A reconfiguration of congressional districts being sold as a way to improve representation in Broward and Palm Beach counties would actually hurt South Florida, Fort Lauderdale Mayor Jack Seiler said Wednesday in urging a bipartisan effort to work against the proposed changes.
"There is something going on in Tallahassee right now [that] we as a community need to care about," Seiler told 140 people from the business, political and legal worlds gathered for a Greater Fort Lauderdale Chamber of Commerce event. "Get involved right now."
Former U.S. Rep. Ron Klein, who used to represent coastal Broward and Palm Beach counties, said he's doing just that. He said he would travel to Tallahassee on Thursday to testify against changes proposed for the two counties.
The Legislature is meeting in a special session to redraw the state's congressional districts in response to a July 9 Florida Supreme Court ruling that the Republicans who controlled the drawing of the current boundaries did so in a way that violated the state constitution. Districts are supposed to be as compact as possible, respect existing geographic community boundaries as much as possible and not be drawn to favor political parties or incumbents.
Two districts cited by the Supreme Court are the Broward-Palm Beach county districts represented by Democratic U.S. Reps. Ted Deutch and Lois Frankel.
Currently, they run north and south. Frankel's takes in much of coastal Broward and Palm Beach plus a swath of central Broward north of Interstate 595. Deutch's district is inland, primarily in northwest Broward and southwest Palm Beach County.
A proposed draft map from the Legislature's technical staff would create one district entirely in Palm Beach County and one with mostly Broward and some Palm Beach County.
Seiler said that's a terrible idea. He said those who think the current configuration hurts local interests are wrong. He said the coastal communities in both counties share many more interests than East Broward cities have with West Broward cities.
"We have a lot more in common with West Palm Beach than we do with Margate and Coral Springs," Seiler said.
He said there is a "commonality of issues" in the coastal district represented by Frankel, such as Port Everglades and the Port of Palm Beach, coastal development and beach renourishment, which is important to the tourism industry.
Klein, who was in the audience and heard Seiler's remarks, represented the coastal communities in Congress and before that many of the inland western communities when he was in the Florida Senate. He said South Florida developed along the coasts, creating the kind of common interests Seiler highlighted.
Large urban counties such as those found in South Florida have much more political clout when they have a larger number of members of Congress advocating for their interests, he said. "The more members you have representing big counties, the better," he said.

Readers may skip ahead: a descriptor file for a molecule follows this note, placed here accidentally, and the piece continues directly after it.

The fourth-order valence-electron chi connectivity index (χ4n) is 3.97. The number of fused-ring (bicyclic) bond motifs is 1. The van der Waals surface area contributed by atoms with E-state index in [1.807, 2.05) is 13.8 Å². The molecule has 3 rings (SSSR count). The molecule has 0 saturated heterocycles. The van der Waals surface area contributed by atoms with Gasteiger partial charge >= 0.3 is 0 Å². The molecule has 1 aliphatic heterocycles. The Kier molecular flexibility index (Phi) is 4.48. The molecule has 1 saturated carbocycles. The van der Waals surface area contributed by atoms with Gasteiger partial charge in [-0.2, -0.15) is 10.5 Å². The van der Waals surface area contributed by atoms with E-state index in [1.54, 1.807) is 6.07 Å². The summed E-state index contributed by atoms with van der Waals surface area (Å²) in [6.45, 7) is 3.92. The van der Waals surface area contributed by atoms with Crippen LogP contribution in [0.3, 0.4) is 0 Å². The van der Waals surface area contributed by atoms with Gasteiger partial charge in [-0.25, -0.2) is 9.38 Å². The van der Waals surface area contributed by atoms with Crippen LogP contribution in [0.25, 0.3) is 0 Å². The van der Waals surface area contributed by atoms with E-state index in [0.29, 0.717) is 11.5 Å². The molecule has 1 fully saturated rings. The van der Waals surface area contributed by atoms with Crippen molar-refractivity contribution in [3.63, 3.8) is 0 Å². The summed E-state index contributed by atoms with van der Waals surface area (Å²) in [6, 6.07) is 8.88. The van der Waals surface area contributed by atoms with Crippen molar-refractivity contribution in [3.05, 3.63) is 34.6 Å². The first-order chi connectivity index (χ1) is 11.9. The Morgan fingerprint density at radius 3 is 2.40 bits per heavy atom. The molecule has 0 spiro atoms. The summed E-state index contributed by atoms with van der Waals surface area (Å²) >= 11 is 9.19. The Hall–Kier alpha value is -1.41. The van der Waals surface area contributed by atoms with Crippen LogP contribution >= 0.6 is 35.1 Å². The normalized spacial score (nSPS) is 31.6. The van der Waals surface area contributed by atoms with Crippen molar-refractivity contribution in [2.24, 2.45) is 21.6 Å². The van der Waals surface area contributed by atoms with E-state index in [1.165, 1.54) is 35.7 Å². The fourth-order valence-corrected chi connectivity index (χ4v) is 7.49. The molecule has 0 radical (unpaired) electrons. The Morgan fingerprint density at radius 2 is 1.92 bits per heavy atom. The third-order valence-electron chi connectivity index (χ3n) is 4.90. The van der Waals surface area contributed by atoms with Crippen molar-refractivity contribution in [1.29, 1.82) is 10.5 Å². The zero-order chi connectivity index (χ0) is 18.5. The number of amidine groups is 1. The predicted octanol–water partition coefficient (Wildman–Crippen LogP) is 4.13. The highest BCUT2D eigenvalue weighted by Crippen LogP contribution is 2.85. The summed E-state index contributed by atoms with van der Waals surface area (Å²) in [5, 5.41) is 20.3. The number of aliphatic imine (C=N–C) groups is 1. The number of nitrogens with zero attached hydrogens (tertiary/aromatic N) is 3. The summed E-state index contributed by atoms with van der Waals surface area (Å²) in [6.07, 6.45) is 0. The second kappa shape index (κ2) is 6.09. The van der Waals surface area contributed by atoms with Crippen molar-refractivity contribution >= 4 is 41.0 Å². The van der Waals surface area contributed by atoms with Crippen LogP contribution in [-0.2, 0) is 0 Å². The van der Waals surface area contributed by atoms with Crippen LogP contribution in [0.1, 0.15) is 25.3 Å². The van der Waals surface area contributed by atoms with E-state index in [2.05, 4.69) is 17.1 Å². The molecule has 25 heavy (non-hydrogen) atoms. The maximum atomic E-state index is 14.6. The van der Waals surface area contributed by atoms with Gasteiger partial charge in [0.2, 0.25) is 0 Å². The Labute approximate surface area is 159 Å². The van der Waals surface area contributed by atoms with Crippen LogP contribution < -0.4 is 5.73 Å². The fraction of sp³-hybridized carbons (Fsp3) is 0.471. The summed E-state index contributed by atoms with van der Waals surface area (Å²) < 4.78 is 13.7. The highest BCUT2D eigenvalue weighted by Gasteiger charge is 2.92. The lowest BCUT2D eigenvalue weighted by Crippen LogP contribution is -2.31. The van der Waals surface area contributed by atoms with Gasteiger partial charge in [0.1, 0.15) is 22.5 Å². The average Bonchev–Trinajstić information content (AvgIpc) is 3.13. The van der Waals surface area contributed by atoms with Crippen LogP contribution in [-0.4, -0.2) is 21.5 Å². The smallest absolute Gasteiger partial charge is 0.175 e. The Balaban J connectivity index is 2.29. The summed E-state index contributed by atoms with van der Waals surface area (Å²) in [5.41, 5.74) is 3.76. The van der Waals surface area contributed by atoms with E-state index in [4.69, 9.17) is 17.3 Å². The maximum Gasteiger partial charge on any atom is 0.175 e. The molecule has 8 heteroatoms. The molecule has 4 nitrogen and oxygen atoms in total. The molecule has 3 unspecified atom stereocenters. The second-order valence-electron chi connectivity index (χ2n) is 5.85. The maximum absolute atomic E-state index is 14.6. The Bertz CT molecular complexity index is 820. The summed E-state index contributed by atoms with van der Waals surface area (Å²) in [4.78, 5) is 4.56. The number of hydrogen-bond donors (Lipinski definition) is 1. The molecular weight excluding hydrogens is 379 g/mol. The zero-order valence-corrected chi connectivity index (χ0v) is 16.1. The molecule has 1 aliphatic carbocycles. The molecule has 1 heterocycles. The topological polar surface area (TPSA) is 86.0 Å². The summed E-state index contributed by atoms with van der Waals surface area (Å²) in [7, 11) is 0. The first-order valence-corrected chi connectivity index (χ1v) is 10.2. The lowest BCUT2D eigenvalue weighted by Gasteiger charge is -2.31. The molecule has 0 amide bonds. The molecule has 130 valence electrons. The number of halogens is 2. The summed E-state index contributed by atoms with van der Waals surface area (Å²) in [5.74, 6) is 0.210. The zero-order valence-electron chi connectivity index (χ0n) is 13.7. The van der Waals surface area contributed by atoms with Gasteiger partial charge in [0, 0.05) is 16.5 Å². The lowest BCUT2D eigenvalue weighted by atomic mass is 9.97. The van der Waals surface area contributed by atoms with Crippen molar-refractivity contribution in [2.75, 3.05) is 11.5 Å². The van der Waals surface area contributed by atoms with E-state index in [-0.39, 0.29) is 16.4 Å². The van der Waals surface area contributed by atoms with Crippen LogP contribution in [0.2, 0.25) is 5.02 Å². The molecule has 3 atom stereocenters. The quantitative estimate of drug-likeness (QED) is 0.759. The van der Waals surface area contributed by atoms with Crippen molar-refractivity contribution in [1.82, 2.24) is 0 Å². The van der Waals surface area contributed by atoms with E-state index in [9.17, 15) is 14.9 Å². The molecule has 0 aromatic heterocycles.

Linda Cooke of HABCO Manufacturing, who has chaired two of the Chamber of Commerce's mass lobbying trips to Washington, said she'd like to keep both members of Congress representing the two counties. "I'm committed to both Lois Frankel and Ted Deutch. They have been so good to our communities," said Cooke, a registered Republican who said she is in reality more of an independent voter.
"They have done so much for our communities."
Seiler and Klein are both Democrats, but the issue isn't necessarily partisan. Both the current Deutch and Frankel districts and the proposed new districts are so strongly Democratic that it would be exceedingly difficult for a Republican to win in either.
The proposed new district map would place the West Boca residence of Deutch and the West Palm Beach residence of Frankel in the same district.
Both have said they plan to seek re-election in 2016 and that they won't run against each other in a primary. Deutch and Frankel, who both attended the Chamber of Commerce gathering at the Riverside Hotel in Fort Lauderdale, said in separate interviews that it's too early to speculate on who would switch districts or whether they would move to the Broward-based district. Members of Congress aren't required to live in the districts they represent.
"We don't know," Frankel said. "We're both very focused on our current duties right now. And we're talking about an election that's a year away and we're not going to speculate until the lines are done."
Deutch said they'd "figure this out" once the maps are finalized — which could be long after the special session of the Legislature ends and the courts take up the issue. "I don't think there's any reason for us to worry about this map because it may not be the final map," he said